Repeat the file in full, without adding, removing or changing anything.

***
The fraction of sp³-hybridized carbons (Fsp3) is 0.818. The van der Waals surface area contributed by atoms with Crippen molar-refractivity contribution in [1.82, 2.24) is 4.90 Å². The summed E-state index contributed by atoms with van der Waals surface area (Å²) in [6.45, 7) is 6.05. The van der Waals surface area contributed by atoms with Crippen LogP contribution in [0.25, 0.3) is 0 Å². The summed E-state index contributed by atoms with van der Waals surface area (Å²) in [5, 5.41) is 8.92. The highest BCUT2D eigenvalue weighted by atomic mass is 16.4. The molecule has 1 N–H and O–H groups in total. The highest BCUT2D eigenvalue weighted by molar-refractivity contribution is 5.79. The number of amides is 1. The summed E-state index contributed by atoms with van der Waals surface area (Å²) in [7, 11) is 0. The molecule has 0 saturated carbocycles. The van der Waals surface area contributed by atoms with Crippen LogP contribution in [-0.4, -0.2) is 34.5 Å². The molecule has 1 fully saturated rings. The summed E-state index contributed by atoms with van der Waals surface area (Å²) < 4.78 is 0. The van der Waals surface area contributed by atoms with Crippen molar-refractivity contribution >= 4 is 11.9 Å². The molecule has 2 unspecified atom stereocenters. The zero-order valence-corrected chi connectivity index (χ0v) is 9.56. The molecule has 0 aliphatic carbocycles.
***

The fraction of sp³-hybridized carbons (Fsp3) is 0.818. The van der Waals surface area contributed by atoms with Crippen molar-refractivity contribution in [1.82, 2.24) is 4.90 Å². The summed E-state index contributed by atoms with van der Waals surface area (Å²) in [6.45, 7) is 6.05. The van der Waals surface area contributed by atoms with Crippen LogP contribution in [0.25, 0.3) is 0 Å². The summed E-state index contributed by atoms with van der Waals surface area (Å²) in [5, 5.41) is 8.92. The highest BCUT2D eigenvalue weighted by atomic mass is 16.4. The molecule has 1 N–H and O–H groups in total. The highest BCUT2D eigenvalue weighted by molar-refractivity contribution is 5.79. The number of amides is 1. The summed E-state index contributed by atoms with van der Waals surface area (Å²) in [7, 11) is 0. The molecule has 0 saturated carbocycles. The van der Waals surface area contributed by atoms with Crippen LogP contribution in [-0.4, -0.2) is 34.5 Å². The molecule has 1 fully saturated rings. The summed E-state index contributed by atoms with van der Waals surface area (Å²) < 4.78 is 0. The van der Waals surface area contributed by atoms with Crippen molar-refractivity contribution >= 4 is 11.9 Å². The molecule has 2 unspecified atom stereocenters. The zero-order valence-corrected chi connectivity index (χ0v) is 9.56. The molecule has 0 aliphatic carbocycles.